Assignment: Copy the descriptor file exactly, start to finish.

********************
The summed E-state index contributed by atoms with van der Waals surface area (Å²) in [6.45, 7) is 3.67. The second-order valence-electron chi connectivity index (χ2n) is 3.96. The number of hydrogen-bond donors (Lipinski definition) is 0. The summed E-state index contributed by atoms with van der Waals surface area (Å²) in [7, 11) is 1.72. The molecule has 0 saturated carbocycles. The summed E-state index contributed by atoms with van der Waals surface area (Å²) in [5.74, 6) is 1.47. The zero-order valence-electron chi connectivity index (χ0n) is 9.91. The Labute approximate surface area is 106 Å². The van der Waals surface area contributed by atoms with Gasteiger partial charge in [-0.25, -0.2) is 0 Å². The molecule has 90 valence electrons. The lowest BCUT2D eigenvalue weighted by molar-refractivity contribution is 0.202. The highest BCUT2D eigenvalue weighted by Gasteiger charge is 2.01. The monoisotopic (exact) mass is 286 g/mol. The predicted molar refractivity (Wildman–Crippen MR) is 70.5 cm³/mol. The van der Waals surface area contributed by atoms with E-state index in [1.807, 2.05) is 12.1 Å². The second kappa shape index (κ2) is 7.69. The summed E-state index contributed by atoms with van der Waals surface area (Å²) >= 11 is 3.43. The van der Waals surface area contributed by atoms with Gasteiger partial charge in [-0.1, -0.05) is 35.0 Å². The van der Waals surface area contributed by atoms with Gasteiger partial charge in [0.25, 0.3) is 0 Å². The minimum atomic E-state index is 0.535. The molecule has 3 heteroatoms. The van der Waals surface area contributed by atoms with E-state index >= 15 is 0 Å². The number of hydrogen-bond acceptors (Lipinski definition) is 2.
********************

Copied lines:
The summed E-state index contributed by atoms with van der Waals surface area (Å²) in [6.45, 7) is 3.67. The second-order valence-electron chi connectivity index (χ2n) is 3.96. The number of hydrogen-bond donors (Lipinski definition) is 0. The summed E-state index contributed by atoms with van der Waals surface area (Å²) in [7, 11) is 1.72. The molecule has 0 saturated carbocycles. The summed E-state index contributed by atoms with van der Waals surface area (Å²) in [5.74, 6) is 1.47. The zero-order valence-electron chi connectivity index (χ0n) is 9.91. The Labute approximate surface area is 106 Å². The van der Waals surface area contributed by atoms with Gasteiger partial charge in [-0.25, -0.2) is 0 Å². The molecule has 90 valence electrons. The lowest BCUT2D eigenvalue weighted by molar-refractivity contribution is 0.202. The highest BCUT2D eigenvalue weighted by Gasteiger charge is 2.01. The monoisotopic (exact) mass is 286 g/mol. The predicted molar refractivity (Wildman–Crippen MR) is 70.5 cm³/mol. The van der Waals surface area contributed by atoms with E-state index in [1.807, 2.05) is 12.1 Å². The second kappa shape index (κ2) is 7.69. The summed E-state index contributed by atoms with van der Waals surface area (Å²) >= 11 is 3.43. The van der Waals surface area contributed by atoms with Gasteiger partial charge in [-0.1, -0.05) is 35.0 Å². The van der Waals surface area contributed by atoms with Gasteiger partial charge in [0.25, 0.3) is 0 Å². The minimum atomic E-state index is 0.535. The molecule has 3 heteroatoms. The van der Waals surface area contributed by atoms with E-state index >= 15 is 0 Å². The number of hydrogen-bond acceptors (Lipinski definition) is 2.